Maggie’s Snacks & Liquor in Brunswick East is one of Melbourne’s best cocktail bars right now

Maggie’s Snacks and Liquor is worth crossing town for. All it needs is a crowd.



Brunswick, what has gotten into you? Are your dining options simply so diverse and exciting that you can ignore a newcomer as good as Maggie’s Snacks and Liquor? Are you so overwhelmed with all the casual, affordable quality venues around that you can muster a collective shrug at this wildly adaptable, super fun option?

How else to explain a room that’s been mostly empty in recent weeks? Granted, it’s a huge room (or a couple of rooms, to be exact), located in the former Alehouse Project on Lygon Street.

It’s hard to make a space this big feel cohesive but the group of owners – who include Nathan Toleman, director of the Mulberry Group, and Kaidee Grzankowski, whose grandmother the restaurant is named for – have done a nice job of it, combining simple wooden tables and chairs with plush couches and hightop bar seating.

With its brick walls and framed vintage posters, it perhaps feels too familiar, not exciting enough to attract the crowds. On a recent night, as many people came in asking for a job as asking for a table.

Which is a real shame, because what you can get at one of those many tables would stand out in any neighbourhood.

Let’s start with the drinks. This is no negroni/G&T/spritz situation. The cocktails (all $22), by former Nomad barman and Maggie’s beverage director Alejandro Archibald are complex, ambitious, beautiful and, most importantly, bloody delicious.

The Beeswax Martinez, made with gin, quince vermouth, pineapple sage apera and maraschino, is lightly autumnal and beautifully savoury. The current milk punch (it changes seasonally) has a lovely underlying coconutty essence, without straying into cloying suntan lotion territory, a fate that befalls so many coconut drinks.

I’d rate Maggie’s as one of the best cocktail bars around right now, and that’s saying something because Melbourne’s cocktail scene kicks butt.

In the kitchen, Scott Blomfield is making food that goes well with drinking – hyper-elevated bar snacks – and quite a few dishes that go beyond that. There’s a pronounced New Zealand theme, as with the Maori fried bread ($13), which is presented like a savoury doughnut, stuffed with pickled mussels and chorizo and topped with a flurry of shaved fennel.

Maori fried bread presents like a savoury doughnut.
Maori fried bread presents like a savoury doughnut.Chris Hopkins

Lately, I’ve found myself wondering whether I’ve lost my mind because so many restaurant dishes seem aggressively over- or under-salted, but eating Blomfield’s food gave me solace. Everything is calibrated just so, the salt and acid and base notes working in perfect harmony.

A gorgeous zucchini tart ($12) has raw, lightly citrus-cured zucchini atop a flaky pastry with mushroom dashi cream cheese and miso mustard. It’s also miraculously vegan – this menu is very vegetarian-friendly. The (vegetarian) fried lasagne topper ($10) comes with a heap of delicate pickled mushrooms and a dollop of yuzu mayo.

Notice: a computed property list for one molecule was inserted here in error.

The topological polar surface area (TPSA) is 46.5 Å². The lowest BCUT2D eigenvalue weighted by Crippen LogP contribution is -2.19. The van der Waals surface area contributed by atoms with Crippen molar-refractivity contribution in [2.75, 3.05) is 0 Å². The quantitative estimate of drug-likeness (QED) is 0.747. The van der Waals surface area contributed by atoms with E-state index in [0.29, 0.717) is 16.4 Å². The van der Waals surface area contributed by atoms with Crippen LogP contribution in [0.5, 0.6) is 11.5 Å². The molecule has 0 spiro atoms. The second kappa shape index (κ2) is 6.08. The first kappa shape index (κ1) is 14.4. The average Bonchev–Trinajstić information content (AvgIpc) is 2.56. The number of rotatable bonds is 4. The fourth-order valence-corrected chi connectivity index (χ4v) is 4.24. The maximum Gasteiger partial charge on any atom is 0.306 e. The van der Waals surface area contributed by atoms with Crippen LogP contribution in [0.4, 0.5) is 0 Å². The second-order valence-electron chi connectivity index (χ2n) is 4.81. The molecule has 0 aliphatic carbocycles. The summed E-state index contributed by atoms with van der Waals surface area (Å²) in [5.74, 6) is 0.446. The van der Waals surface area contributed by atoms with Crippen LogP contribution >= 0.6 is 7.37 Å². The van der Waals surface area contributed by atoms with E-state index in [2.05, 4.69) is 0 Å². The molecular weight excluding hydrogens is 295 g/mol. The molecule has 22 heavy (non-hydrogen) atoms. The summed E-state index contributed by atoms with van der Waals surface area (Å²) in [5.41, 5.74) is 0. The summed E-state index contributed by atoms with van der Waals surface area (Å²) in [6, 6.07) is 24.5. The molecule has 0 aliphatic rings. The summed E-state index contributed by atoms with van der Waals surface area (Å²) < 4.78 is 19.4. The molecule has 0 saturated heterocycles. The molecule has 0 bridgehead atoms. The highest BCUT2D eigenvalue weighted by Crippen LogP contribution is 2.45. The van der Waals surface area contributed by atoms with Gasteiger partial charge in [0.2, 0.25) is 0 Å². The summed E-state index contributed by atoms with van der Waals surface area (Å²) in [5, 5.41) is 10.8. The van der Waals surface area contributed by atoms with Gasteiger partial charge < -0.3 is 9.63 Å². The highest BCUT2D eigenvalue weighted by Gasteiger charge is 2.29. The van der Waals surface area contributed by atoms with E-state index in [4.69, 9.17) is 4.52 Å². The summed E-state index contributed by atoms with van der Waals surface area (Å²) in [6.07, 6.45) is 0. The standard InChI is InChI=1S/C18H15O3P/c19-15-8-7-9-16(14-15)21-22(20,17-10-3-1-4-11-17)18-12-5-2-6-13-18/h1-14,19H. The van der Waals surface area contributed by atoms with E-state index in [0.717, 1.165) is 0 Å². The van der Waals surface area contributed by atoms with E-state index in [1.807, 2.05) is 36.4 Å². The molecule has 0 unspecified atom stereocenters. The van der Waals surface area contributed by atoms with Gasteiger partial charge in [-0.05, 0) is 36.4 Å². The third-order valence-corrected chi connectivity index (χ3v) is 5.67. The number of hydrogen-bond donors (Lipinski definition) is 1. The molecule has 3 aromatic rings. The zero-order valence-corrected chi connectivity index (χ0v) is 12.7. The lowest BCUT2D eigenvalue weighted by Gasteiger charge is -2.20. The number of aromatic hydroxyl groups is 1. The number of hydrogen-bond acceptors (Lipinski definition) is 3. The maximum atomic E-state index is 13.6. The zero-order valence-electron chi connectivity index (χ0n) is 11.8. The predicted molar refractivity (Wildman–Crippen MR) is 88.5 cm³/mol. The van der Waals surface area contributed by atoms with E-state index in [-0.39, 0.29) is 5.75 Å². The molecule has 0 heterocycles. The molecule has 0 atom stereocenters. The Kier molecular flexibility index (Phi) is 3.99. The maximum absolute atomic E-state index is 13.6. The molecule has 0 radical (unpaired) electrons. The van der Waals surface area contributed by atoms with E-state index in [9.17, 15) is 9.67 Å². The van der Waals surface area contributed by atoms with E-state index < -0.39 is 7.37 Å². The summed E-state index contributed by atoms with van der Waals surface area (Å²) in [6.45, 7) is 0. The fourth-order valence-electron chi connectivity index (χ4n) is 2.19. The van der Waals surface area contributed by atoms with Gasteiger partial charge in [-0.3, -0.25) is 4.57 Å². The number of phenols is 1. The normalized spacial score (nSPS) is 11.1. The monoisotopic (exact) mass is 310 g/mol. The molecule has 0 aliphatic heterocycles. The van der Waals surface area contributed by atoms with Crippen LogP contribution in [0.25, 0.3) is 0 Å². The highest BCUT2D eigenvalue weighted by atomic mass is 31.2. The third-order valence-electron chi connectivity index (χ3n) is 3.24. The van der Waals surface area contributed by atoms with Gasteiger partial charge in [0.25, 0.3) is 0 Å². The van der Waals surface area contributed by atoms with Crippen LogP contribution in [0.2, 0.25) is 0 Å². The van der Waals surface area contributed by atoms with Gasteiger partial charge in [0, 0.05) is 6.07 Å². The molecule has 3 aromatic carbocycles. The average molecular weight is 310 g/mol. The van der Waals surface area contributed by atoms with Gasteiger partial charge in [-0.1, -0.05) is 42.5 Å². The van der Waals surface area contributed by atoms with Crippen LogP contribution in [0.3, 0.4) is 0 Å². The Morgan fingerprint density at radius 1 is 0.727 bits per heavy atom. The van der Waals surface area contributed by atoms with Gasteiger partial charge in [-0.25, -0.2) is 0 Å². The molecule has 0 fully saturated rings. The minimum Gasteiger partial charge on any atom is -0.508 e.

The duck and pickle corn dog ($13) would be one of the city’s best drunk-snacks if not for the meat being undercooked in the centre when I had it. Hangi potato smashies ($15) also fall into that great booze-absorbing tradition, the heap of wakame on top making for an umami-rich treat.

I’d rate Maggie’s as one of the best cocktail bars around right now, and that’s saying something.

Are you slightly over the proliferation of wagyu on menus? It’s so rich, I can seldom stomach more than a few bites. Blomfield made me excited for it again by serving it with lettuce for wrapping and a sauerkraut made from beetroot ($48), giving it exactly the fresh foil it deserves.

And his cooking chops can be seen in full force with an Ora King salmon ($38), its skin crisp and its flesh melting, served with a jumble of diced summer veg and a delicate, airy roasted bone espuma. The “foraged salad” it came with was a bit bitter and overwhelming, but everything else was impeccably balanced.

Ora King salmon, its skin crisp and flesh melting, is a lesson in cooking prowess.
Ora King salmon, its skin crisp and flesh melting, is a lesson in cooking prowess.Chris Hopkins

For dessert, you can get an ice-cream sandwich, currently made with house-made Anzac biscuits ($10). If the ice-cream were a little firmer, the structure of the thing would work better, but I didn’t mind taking the wonderfully chewy cookies and dipping them in the soft ice-cream rather than eating it in the classic manner.

Service is friendly, knowledgeable, and incredibly laid-back, almost to a fault. I blame this on the dearth of customers – I know this team will kick into high gear when there’s something for them to do other than fold napkins.

Can we give them something to do, Brunswick? Melbourne? If you’re into good cocktails and food that punches well above its weight, Maggie’s is worth the trip.

The low-down

Vibe: Double-fronted Victoria shopfront with a brick-walled, clubby feel.  

Go-to dish: Maori fried bread, $13. 

Drinks: Fantastic cocktails, really nice medium-sized wine list with everything from local bargains to $1000+ Burgundies.  

Cost: About $90 for two, plus drinks.

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Default avatarBesha Rodell is the anonymous chief restaurant critic for The Age and Good Weekend.

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